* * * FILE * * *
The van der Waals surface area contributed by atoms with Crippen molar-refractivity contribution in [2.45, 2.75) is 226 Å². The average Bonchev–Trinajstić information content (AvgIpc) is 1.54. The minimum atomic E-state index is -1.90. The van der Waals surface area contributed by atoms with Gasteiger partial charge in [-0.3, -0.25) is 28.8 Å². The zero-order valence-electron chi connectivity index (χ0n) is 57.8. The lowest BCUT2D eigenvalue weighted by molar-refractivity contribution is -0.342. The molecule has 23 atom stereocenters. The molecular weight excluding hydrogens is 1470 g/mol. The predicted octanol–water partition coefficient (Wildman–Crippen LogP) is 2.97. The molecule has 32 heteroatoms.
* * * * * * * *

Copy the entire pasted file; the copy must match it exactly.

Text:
The van der Waals surface area contributed by atoms with Crippen molar-refractivity contribution in [2.45, 2.75) is 226 Å². The average Bonchev–Trinajstić information content (AvgIpc) is 1.54. The minimum atomic E-state index is -1.90. The van der Waals surface area contributed by atoms with Gasteiger partial charge in [-0.3, -0.25) is 28.8 Å². The zero-order valence-electron chi connectivity index (χ0n) is 57.8. The lowest BCUT2D eigenvalue weighted by molar-refractivity contribution is -0.342. The molecule has 23 atom stereocenters. The molecular weight excluding hydrogens is 1470 g/mol. The predicted octanol–water partition coefficient (Wildman–Crippen LogP) is 2.97. The molecule has 32 heteroatoms.